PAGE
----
Investigators say a convicted murderer who died in prison is responsible for cold case murders in Massachusetts and New Hampshire that went unsolved for decades.
Police said Edward Mayrand, who died of lung cancer in 2011, was tied by DNA evidence to the killings of Kathleen Daneault of Gardner, Massachusetts, in 1983 and Judith Whitney of Amherst, Massachusetts, in 1987.
The information was included in a press release issued by New Hampshire Attorney General Joseph Foster on Tuesday afternoon. [CLICK HERE to read.]
Worcester County District Attorney Joseph D. Early Jr. also held a press conference on Tuesday afternoon in Worcester concerning Daneault's killing.
"A lot of hard work has been put into this case," Early said. "She was never forgotten."
Daneault, who was 25 at the time, was last seen on Nov. 17, 1983, when she left the Mahaki Restaurant in Gardner. She had been with Mayrand at the restaurant. Her body was found a short distance from the restaurant the following day by workers at a nearby furniture factory. She had been strangled with a piece of her own blouse that had been ripped off.
Whitney, who was 43, was reported missing to the Amherst, Massachusetts Police on July 20, 1987. She had last been seen alive in Keene, New Hampshire on July 2. She had reportedly been drinking at a local bar with Mayrand before her disappearance. Four months later, on Nov. 8, a hunter discovered her body buried in a shallow grave in Winchester, New Hampshire.
Mayrand, then age 40, was developed as a suspect during the investigation, and after Whitney's initial disappearance he was found in possession of her car and handgun. But not enough evidence was uncovered at that time to support an arrest.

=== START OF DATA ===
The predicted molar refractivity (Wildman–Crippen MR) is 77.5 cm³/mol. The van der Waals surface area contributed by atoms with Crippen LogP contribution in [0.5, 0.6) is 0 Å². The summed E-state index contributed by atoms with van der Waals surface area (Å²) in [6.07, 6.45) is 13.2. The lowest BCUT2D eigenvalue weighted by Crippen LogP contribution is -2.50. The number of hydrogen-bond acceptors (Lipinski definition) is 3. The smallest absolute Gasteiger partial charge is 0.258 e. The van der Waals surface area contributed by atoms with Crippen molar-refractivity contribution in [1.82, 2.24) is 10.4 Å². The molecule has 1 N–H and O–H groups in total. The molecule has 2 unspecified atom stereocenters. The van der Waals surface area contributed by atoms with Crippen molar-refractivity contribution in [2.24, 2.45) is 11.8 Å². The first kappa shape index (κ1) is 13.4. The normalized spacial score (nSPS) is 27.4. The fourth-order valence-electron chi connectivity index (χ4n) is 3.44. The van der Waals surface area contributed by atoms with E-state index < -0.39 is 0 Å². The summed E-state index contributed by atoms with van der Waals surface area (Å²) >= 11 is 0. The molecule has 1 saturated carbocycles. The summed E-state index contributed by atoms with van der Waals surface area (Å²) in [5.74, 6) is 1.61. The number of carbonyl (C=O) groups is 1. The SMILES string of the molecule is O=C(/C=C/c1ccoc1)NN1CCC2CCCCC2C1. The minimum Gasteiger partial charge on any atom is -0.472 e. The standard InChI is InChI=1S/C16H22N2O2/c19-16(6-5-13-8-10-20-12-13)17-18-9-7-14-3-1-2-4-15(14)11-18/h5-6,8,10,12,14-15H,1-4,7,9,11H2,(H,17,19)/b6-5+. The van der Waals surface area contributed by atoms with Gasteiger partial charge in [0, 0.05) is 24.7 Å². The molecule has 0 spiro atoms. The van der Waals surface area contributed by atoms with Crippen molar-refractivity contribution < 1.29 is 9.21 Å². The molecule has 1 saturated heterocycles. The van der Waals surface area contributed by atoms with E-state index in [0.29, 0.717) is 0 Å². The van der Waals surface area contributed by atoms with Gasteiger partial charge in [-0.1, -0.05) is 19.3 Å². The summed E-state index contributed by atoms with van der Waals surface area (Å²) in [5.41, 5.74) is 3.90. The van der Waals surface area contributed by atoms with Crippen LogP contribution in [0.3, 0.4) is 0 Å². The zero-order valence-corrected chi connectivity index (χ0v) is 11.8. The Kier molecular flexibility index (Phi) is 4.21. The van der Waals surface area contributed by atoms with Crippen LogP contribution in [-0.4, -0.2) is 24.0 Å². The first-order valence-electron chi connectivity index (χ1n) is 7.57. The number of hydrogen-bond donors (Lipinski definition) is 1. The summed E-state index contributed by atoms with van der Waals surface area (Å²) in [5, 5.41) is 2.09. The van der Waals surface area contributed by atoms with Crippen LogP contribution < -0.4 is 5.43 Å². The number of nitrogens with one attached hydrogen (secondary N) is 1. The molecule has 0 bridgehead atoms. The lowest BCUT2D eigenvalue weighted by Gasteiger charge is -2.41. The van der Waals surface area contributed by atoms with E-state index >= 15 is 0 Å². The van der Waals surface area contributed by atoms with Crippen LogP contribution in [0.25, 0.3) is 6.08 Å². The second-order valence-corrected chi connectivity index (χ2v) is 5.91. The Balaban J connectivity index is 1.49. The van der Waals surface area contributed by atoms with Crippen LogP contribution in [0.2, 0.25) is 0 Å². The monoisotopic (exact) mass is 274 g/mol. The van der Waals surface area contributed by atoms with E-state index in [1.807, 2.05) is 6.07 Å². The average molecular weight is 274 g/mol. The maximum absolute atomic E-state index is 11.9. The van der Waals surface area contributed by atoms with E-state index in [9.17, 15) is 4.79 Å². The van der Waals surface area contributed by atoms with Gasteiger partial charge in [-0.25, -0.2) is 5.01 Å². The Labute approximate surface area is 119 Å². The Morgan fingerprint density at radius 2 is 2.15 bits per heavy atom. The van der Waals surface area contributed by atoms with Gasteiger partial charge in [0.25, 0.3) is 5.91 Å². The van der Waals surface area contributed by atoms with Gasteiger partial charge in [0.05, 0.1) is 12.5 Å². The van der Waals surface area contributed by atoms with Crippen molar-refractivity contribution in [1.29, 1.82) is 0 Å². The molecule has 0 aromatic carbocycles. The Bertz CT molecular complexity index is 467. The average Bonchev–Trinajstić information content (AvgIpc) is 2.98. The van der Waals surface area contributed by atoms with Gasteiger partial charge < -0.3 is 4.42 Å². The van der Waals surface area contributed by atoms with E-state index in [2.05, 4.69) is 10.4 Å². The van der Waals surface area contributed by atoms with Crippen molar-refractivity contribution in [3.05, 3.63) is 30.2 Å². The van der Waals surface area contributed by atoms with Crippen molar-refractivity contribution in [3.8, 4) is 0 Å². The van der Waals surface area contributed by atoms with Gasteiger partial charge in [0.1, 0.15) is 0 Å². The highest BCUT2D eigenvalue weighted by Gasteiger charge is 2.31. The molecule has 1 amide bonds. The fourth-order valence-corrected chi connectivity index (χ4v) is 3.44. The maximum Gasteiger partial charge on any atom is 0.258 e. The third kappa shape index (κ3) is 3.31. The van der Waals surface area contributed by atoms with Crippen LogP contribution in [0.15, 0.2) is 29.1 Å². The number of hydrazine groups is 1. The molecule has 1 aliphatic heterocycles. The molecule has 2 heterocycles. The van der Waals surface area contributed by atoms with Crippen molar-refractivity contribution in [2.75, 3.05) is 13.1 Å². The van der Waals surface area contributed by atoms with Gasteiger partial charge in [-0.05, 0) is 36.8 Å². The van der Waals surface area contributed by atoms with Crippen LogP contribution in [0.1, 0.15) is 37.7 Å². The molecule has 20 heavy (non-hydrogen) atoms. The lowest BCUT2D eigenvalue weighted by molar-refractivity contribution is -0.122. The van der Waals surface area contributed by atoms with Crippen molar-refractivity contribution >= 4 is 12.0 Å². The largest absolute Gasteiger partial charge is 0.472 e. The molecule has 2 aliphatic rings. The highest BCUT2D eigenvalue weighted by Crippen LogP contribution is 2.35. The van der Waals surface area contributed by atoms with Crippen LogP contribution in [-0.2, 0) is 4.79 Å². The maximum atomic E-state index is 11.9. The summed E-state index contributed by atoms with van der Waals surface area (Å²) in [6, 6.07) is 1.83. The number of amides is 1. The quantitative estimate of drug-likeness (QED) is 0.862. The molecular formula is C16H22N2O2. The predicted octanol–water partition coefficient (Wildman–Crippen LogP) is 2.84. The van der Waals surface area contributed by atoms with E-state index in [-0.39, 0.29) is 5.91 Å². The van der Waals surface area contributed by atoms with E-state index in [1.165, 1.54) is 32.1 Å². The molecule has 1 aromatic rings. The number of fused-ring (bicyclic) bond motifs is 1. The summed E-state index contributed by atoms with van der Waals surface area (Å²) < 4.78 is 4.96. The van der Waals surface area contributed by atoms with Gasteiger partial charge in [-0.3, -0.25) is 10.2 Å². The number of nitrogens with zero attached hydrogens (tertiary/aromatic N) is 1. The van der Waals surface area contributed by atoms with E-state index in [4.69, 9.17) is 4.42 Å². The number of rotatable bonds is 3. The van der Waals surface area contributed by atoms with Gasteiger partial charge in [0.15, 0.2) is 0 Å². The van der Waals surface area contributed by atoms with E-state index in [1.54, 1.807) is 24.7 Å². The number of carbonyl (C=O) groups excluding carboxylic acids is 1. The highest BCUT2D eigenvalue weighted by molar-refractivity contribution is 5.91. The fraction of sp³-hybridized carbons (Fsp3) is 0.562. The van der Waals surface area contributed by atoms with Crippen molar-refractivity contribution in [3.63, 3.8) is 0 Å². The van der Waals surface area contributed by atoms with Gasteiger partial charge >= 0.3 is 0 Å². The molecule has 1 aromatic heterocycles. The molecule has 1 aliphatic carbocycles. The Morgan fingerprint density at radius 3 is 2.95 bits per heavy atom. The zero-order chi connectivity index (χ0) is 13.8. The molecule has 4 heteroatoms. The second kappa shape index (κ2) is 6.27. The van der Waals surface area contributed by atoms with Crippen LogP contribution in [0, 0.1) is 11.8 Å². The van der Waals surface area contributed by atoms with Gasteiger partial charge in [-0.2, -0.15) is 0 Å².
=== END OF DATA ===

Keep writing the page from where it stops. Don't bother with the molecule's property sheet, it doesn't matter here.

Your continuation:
In 2010, the New Hampshire Cold Case Unit began working with investigators from the Massachuetts State Police and the Worcester District Attorney's Office to revive the investigation. That included sharing information about Whitney's murder and the unsolved murder of Daneault.
In June of 2011, as police in both states were preparing a search warrant to obtain a sample of Mayrand's DNA, they learned that he was ill. A sample of his DNA was obtained and tested, and in September of 2014, the tests revealed that Mayrand's DNA was on the ligature that was used to strangle Daneault. That, along with other evidence, convinced authorities that Mayrand had murdered Daneault.
The DNA evidence and other evidence also confinced authorities that Mayrand had murdered Whitney.
Since Mayrand died in 2011, he cannot be prosecuted for either murder. Therefore, the case will be closed as "solved," but without an arrest and prosecution.
At the time of his death, Mayrand was serving a 35 to 60 year prison sentence for murdering Patricia Paquette, 46, in Providence, Rhode Island, in 1994. Her body was found on Dec. 21 of that year in a vacant house around the corner from where Mayrand had been staying. Similar to the othe reports, Mayrand was the last person seen with Paquette after they were drinking together at a neighborhood lounge. Her body was discovered dismembered and stuffed inside several plastic garbage bags.
Mayrand was arrested in New Haven, Connecticut, in February of 1995 in Paquette's murder. He had previously been convicted on rape and assault charges and was out on parole at the time of both the Daneault and Whitney killings.